Beyond the behavior of speculators or OPEC—which some consider a cartel, if there is anything we can learn is that the fall in oil prices responds to the forces of supply and demand. On the demand side, lower economic activity throughout the world, specially in China, has lowered the price of oil. Projections by the International Energy Agency show how demand weakened in 2014, although it rebounded in 2016.
However, there is no doubt that the supply side saw the most significant change. There has been much talk about fracking and how this technology—implemented primarily in the United States—has affected the oil supply. Between 2008 and 2014, the US oil supply increased by 76%.
This shock in the supply of oil and the weak demand has accustomed people to low oil prices. In 2016, the average price of a WTI barrel was valued at $43.15. In June 2016, the price was over $90. In just one year, from June 2014 to June 2015, the price of a barrel fell 43%.
The shock in the supply will not last forever: producers have different marginal costs. In the past, high oil prices made new forms of production with greater marginal costs profitable. If prices remain low, some producers could exit the market and there would be a price adjustment. Yet, there are good reasons to think that oil won’t reach the exorbitant prices of early 2014.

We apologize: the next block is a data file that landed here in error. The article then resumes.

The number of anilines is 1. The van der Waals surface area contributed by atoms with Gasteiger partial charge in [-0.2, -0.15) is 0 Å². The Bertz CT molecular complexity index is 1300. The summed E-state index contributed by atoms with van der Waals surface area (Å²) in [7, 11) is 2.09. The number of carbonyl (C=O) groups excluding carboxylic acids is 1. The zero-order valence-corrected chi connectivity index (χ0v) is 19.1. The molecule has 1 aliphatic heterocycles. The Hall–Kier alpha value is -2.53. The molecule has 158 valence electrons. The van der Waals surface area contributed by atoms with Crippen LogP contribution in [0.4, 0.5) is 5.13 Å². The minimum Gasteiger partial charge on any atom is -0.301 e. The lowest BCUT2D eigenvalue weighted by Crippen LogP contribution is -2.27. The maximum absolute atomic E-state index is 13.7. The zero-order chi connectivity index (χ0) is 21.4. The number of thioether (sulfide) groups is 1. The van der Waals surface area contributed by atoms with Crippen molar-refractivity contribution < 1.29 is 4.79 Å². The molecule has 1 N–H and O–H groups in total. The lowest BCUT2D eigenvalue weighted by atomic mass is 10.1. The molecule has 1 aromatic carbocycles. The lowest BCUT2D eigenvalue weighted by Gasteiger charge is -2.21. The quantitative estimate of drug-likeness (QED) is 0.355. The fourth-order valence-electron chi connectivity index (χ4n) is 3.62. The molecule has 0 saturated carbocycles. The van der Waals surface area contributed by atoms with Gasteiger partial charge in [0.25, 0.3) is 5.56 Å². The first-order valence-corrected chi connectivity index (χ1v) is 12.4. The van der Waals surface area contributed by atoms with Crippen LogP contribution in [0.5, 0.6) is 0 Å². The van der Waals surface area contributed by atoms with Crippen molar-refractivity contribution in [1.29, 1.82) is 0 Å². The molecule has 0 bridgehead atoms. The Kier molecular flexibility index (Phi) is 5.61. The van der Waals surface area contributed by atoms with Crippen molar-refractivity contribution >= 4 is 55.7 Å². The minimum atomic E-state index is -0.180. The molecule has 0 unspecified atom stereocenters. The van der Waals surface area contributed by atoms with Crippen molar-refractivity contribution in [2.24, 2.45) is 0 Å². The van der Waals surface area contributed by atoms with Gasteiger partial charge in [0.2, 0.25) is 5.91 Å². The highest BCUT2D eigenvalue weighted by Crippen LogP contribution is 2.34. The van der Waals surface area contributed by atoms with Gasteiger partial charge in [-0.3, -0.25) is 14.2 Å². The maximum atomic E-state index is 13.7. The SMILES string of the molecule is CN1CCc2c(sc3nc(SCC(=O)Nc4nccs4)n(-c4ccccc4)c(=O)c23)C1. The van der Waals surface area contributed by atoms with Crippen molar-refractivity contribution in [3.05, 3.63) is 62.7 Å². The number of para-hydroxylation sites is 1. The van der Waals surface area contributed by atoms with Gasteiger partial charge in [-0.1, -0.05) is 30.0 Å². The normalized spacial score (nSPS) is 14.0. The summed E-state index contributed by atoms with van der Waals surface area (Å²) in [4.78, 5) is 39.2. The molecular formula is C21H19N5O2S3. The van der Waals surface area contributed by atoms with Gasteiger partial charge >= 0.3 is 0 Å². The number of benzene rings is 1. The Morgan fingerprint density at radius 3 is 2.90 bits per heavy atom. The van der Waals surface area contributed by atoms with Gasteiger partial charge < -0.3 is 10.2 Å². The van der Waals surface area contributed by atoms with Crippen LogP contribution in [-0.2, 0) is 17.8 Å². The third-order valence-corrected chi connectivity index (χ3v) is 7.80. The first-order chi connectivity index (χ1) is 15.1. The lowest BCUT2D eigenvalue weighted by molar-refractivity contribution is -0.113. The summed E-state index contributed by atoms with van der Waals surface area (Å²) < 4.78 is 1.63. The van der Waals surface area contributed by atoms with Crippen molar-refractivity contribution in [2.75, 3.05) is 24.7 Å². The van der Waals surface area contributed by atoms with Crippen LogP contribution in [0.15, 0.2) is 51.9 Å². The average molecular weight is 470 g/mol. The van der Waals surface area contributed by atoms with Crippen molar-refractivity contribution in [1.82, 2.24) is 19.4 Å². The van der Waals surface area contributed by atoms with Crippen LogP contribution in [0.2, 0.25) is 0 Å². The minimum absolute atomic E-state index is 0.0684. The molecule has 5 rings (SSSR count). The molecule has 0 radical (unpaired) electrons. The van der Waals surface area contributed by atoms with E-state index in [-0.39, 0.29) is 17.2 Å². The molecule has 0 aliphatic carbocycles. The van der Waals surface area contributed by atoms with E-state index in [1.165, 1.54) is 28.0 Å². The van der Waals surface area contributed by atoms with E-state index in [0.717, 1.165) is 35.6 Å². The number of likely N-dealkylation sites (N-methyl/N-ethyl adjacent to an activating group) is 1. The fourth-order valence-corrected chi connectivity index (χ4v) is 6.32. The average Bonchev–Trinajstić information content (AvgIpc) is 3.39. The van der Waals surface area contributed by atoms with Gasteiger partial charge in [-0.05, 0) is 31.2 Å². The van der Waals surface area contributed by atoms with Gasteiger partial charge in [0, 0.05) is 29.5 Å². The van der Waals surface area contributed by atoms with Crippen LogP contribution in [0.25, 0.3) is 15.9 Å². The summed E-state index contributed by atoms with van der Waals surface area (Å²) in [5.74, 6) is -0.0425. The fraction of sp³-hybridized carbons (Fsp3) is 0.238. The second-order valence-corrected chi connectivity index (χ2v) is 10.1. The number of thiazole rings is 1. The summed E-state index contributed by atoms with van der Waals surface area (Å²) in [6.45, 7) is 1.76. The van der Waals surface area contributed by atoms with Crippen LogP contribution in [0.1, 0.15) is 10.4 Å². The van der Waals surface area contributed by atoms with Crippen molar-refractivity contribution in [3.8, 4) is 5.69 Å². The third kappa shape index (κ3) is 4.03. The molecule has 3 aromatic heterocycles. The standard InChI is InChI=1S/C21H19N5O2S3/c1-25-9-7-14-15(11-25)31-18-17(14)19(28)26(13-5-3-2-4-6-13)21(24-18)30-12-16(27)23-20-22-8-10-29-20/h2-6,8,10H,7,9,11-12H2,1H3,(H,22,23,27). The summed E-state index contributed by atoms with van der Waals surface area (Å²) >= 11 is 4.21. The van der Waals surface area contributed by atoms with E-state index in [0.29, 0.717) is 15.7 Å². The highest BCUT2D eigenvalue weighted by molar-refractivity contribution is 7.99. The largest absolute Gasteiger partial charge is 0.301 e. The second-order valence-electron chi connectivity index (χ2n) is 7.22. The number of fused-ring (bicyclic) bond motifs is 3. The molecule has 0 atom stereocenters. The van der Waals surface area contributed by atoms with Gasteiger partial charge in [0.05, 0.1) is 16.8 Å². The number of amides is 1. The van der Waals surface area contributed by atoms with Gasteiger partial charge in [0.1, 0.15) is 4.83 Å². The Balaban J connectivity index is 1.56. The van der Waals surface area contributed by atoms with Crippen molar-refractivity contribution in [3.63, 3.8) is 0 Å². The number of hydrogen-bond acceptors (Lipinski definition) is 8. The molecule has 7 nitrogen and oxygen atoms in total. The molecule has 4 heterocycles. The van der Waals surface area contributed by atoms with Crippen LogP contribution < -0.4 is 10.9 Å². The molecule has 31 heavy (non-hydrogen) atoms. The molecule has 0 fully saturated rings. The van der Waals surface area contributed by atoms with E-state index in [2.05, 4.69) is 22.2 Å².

The question many are asking is: why hasn’t OPEC acted to keep prices from remaining low? To answer this question, we need to examine whether OPEC is able to manipulate prices.
Economists define a cartel as a group of producers that come together to plot in the market. In other words, a group of producers agree to restrict supply and maintain prices at a certain level, making their incomes greater. However, for this to happen the members of the cartel need to have a dominant position in the market.
Although many economists consider OPEC a cartel, the question becomes difficult to answer when we look at historical data. In their book The Price of Oil, Roberto Aguilera and Marian Radetzki lay out empirical evidence showing that, historically, OPEC has not been able to act as a cartel. OPEC’s policy has always consisted in setting maximum production quotas to keep the supply below a certain level; yet these quotas are rarely followed and OPEC countries generally produce at 94% of their capacity.
On the other hand, OPEC’s market share does not clearly show a dominant position in the market that would allow them to directly influence prices. According to Aguilera and Radetzki, OPEC’s market share has varied between 31% and 56%. Although it might seems like a large share it is not, especially if we compare it to other minerals such as bauxite where there is a supply concentration of 73% to 81%.
OPEC has announced that it hoped to reach an agreement to extend the output cuts of major oil-producing countries. Certainly, the quotas fixed by OPEC have an influence on the price of oil, but this does not make OPEC a cartel. Only the future will tell if OPEC’s measures have any effect on oil prices or if our interpretation that they aren’t able to move prices is true.